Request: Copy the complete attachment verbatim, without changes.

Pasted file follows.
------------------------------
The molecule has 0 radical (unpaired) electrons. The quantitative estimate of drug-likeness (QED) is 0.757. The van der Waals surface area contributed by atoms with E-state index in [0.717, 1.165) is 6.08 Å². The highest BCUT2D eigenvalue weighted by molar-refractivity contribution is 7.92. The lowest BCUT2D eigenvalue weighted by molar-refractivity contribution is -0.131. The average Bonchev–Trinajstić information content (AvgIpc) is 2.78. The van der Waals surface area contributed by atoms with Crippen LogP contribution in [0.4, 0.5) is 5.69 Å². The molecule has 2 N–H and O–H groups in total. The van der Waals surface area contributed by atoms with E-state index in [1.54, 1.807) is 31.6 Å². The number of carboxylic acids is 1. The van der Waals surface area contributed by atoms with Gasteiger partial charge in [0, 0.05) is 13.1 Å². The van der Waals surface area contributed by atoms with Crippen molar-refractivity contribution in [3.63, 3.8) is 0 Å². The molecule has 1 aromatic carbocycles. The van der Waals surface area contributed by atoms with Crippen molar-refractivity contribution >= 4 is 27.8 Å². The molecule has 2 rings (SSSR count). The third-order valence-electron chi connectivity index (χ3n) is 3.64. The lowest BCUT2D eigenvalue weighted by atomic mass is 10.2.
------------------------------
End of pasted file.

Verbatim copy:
The molecule has 0 radical (unpaired) electrons. The quantitative estimate of drug-likeness (QED) is 0.757. The van der Waals surface area contributed by atoms with E-state index in [0.717, 1.165) is 6.08 Å². The highest BCUT2D eigenvalue weighted by molar-refractivity contribution is 7.92. The lowest BCUT2D eigenvalue weighted by molar-refractivity contribution is -0.131. The average Bonchev–Trinajstić information content (AvgIpc) is 2.78. The van der Waals surface area contributed by atoms with Crippen LogP contribution in [0.4, 0.5) is 5.69 Å². The molecule has 2 N–H and O–H groups in total. The van der Waals surface area contributed by atoms with E-state index in [1.54, 1.807) is 31.6 Å². The number of carboxylic acids is 1. The van der Waals surface area contributed by atoms with Gasteiger partial charge in [0, 0.05) is 13.1 Å². The van der Waals surface area contributed by atoms with Crippen molar-refractivity contribution in [3.63, 3.8) is 0 Å². The molecule has 1 aromatic carbocycles. The van der Waals surface area contributed by atoms with Crippen molar-refractivity contribution >= 4 is 27.8 Å². The molecule has 2 rings (SSSR count). The third-order valence-electron chi connectivity index (χ3n) is 3.64. The lowest BCUT2D eigenvalue weighted by atomic mass is 10.2.